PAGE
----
LINCOLN, Neb. — Nebraska lawmakers are again pushing to reduce prison crowding and employee turnover ahead of a July 2020 deadline that could force state officials to parole more inmates.
Nine state senators outlined a series of prison measures Friday that they will pursue this year to address crowding and other issues in the Nebraska Department of Correctional Services.
The department has faced intense scrutiny from lawmakers following two deadly prison riots in a two-year period, the June 2016 escape of two inmates from a Lincoln prison and other high-profile problems. Some lawmakers have said overcrowding and employee burnout are to blame for many of the issues.
“If we don’t plan and prepare, we are not assuring the public safety,” Sen. Patty Pansing-Brooks of Lincoln said at a news conference at the Capitol.
Nebraska’s corrections department has until July 1, 2020 to lower its inmate population to 140 percent of what all of its facilities were designed to hold. If the department falls short of that target, the prisons will fall into an automatic “overcrowding emergency” that forces the state officials to consider paroling all eligible prisoners right away.
Lawmakers imposed the requirement in 2015 as part of a package that was intended to reduce the prison population, but the legislation hasn’t yet produced the desired result. The prisons housed roughly 5,200 inmates on Friday in facilities that were designed to hold 3,375, placing the population at roughly 154 percent of the design capacity.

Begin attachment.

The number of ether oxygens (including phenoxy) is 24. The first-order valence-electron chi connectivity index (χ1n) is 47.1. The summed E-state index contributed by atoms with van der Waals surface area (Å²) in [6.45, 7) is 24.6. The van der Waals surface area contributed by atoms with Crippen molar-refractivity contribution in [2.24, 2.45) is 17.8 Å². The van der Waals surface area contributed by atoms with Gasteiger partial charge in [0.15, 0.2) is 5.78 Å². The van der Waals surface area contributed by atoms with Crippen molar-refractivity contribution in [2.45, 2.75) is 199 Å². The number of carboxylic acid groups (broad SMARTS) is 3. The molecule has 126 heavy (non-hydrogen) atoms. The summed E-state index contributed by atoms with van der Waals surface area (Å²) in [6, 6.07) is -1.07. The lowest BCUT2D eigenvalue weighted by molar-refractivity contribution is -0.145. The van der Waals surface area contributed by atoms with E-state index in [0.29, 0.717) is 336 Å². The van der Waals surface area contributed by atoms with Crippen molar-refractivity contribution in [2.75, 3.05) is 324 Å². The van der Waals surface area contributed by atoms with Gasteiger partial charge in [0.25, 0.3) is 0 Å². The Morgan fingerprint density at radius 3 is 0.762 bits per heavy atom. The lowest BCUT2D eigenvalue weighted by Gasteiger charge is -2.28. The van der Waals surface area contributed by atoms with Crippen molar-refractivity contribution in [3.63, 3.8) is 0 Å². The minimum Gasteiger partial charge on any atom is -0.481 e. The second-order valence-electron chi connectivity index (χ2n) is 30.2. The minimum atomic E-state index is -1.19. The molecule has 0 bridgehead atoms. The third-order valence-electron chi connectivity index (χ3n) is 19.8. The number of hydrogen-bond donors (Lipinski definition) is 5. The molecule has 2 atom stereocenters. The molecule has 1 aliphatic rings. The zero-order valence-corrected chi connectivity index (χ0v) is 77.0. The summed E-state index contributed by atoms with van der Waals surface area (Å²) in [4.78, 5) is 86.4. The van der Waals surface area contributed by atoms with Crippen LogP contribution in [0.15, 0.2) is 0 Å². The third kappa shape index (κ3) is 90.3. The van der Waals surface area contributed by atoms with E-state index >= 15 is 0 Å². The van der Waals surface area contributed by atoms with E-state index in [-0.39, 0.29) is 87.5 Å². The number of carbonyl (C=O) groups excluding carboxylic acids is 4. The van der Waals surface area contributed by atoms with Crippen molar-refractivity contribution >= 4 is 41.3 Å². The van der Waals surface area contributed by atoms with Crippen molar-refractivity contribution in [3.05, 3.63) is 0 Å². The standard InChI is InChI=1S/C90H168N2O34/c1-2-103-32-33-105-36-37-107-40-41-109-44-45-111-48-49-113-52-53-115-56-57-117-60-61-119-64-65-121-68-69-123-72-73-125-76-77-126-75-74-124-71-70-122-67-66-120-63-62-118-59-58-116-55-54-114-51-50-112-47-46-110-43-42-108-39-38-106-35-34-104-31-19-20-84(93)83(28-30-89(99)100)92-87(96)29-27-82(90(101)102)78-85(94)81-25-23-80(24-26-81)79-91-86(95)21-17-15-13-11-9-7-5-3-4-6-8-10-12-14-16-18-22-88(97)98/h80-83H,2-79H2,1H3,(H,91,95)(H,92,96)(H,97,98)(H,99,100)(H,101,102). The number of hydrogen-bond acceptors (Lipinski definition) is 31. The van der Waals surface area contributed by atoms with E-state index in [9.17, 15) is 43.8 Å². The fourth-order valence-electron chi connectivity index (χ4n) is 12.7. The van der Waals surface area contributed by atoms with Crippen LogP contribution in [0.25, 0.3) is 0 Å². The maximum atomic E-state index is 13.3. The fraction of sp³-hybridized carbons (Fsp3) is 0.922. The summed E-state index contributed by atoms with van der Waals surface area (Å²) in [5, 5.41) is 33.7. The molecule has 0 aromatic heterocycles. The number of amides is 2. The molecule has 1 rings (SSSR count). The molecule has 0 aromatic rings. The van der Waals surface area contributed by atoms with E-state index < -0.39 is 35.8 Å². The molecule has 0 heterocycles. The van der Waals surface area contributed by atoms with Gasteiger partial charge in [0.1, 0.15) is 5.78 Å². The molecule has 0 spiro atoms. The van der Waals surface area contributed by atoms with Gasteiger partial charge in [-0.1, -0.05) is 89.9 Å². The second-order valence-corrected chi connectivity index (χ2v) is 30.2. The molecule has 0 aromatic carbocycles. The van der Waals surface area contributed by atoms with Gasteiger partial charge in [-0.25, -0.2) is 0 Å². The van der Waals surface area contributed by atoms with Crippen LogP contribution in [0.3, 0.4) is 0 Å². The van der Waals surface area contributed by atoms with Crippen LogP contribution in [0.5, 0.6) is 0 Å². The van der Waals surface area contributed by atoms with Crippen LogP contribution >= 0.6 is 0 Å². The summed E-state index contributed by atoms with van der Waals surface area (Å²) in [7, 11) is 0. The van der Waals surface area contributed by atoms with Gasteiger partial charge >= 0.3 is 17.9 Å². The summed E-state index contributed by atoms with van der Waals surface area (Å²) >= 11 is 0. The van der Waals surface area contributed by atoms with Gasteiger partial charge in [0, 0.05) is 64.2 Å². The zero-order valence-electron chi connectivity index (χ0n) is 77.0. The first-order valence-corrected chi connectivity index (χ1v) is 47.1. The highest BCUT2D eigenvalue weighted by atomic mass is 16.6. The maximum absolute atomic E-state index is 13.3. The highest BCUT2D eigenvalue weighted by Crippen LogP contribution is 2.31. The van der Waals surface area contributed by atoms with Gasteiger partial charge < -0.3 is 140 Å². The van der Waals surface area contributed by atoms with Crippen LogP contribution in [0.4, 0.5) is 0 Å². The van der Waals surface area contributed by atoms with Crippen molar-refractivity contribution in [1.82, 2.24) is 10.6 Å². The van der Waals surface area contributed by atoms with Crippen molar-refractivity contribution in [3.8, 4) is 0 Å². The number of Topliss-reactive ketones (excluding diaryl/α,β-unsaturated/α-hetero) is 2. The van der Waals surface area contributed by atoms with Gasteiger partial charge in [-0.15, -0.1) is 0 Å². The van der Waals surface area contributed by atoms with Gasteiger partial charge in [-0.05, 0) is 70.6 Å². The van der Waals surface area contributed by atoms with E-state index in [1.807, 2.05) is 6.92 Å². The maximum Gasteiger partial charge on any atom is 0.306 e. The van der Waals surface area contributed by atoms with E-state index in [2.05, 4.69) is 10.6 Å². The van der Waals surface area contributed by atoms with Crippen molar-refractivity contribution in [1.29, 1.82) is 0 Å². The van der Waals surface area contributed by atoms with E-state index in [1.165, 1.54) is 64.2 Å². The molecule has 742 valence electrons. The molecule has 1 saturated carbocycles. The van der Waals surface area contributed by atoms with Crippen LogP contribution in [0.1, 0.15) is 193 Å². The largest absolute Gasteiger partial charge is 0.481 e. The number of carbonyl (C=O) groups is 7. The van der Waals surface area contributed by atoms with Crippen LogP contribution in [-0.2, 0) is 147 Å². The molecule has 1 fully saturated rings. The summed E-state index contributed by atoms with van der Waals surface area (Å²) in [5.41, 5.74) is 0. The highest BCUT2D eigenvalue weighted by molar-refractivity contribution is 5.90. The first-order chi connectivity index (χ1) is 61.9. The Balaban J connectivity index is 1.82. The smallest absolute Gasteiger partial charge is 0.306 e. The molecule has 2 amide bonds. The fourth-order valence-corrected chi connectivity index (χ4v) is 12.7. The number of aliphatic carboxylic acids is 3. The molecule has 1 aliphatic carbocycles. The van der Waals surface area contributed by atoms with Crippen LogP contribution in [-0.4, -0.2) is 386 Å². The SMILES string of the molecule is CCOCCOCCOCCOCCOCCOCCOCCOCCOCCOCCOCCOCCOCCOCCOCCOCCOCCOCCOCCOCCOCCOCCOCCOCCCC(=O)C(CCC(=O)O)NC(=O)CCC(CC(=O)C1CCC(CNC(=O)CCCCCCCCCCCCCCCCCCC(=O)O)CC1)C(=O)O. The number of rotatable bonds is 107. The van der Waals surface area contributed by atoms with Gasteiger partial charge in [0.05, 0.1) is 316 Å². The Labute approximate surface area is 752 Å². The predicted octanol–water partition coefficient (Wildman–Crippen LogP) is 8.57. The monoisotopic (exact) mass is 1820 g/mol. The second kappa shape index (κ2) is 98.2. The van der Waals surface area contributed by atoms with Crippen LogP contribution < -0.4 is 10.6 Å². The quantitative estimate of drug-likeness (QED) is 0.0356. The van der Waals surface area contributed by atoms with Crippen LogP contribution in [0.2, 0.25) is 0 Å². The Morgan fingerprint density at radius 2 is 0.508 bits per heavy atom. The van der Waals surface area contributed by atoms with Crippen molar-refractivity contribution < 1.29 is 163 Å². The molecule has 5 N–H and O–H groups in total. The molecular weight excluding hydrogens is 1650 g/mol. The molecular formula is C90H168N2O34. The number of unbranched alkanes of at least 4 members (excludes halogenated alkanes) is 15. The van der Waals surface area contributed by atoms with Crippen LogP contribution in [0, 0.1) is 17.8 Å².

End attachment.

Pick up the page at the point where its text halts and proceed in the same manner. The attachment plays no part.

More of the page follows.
Sen. Bob Krist of Omaha said state officials need to alleviate overcrowding soon to try to prevent the U.S. Department of Justice from intervening, as it did with California’s prison system. In 2011, the U.S. Supreme Court ruled that California’s prison overcrowding amounted to cruel and unusual punishment in violation of the Constitution and ordered state officials to release more inmates.
The Nebraska prison bills include a proposal that would require the corrections agency to create a plan in case it has to release a large number of inmates. Another measure would continue the state’s partnership with county jails to house inmates who are nearing their release date.
Still another bill would reinstate longevity-based pay raises for prison workers, who have complained that the department offers few incentives to keep experienced staffers on the job.
“This is a systemic issue that will need a systemwide solution,” said Sen. Anna Wishart of Lincoln, the sponsor of that bill.
Sen. Carol Blood of Bellevue introduced legislation Wednesday that would require the department to conduct a staffing analysis to identify what jobs are needed and report back to the Legislature by Dec. 15. Krist has proposed letting the department approve a “medical release” for inmates who are terminally ill or permanently incapacitated.
Sen. Kate Bolz of Lincoln said the bills all stem from a legislative report that found lingering problems in the corrections department, despite some improvements.
Prisons spokeswoman Dawn-Renee Smith said department officials haven’t yet decided whether to support or oppose any of the bills.
“Certainly we’ll review them and determine what impact they have on the agency and public safety,” Smith said.
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